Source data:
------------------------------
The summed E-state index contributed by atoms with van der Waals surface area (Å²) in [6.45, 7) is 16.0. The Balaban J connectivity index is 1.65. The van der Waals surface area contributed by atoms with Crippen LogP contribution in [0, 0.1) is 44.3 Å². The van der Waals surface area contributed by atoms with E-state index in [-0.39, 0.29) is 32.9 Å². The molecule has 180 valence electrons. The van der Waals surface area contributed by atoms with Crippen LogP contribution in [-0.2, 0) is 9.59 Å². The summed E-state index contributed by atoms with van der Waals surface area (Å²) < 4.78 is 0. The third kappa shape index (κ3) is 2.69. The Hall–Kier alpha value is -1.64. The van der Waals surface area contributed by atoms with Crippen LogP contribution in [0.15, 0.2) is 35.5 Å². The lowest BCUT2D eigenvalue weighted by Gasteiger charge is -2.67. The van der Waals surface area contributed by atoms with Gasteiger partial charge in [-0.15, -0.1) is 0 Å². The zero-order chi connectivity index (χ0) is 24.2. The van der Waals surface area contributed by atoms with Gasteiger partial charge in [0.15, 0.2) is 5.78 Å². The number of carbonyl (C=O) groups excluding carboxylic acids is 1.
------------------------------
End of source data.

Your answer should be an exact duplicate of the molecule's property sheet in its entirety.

The summed E-state index contributed by atoms with van der Waals surface area (Å²) in [6.45, 7) is 16.0. The Balaban J connectivity index is 1.65. The van der Waals surface area contributed by atoms with Crippen LogP contribution in [0, 0.1) is 44.3 Å². The van der Waals surface area contributed by atoms with E-state index in [-0.39, 0.29) is 32.9 Å². The molecule has 180 valence electrons. The van der Waals surface area contributed by atoms with Crippen LogP contribution in [-0.2, 0) is 9.59 Å². The summed E-state index contributed by atoms with van der Waals surface area (Å²) < 4.78 is 0. The third kappa shape index (κ3) is 2.69. The Hall–Kier alpha value is -1.64. The van der Waals surface area contributed by atoms with Crippen LogP contribution in [0.15, 0.2) is 35.5 Å². The lowest BCUT2D eigenvalue weighted by Gasteiger charge is -2.67. The van der Waals surface area contributed by atoms with Gasteiger partial charge in [-0.15, -0.1) is 0 Å². The zero-order chi connectivity index (χ0) is 24.2. The van der Waals surface area contributed by atoms with Gasteiger partial charge in [0.15, 0.2) is 5.78 Å². The number of carbonyl (C=O) groups excluding carboxylic acids is 1.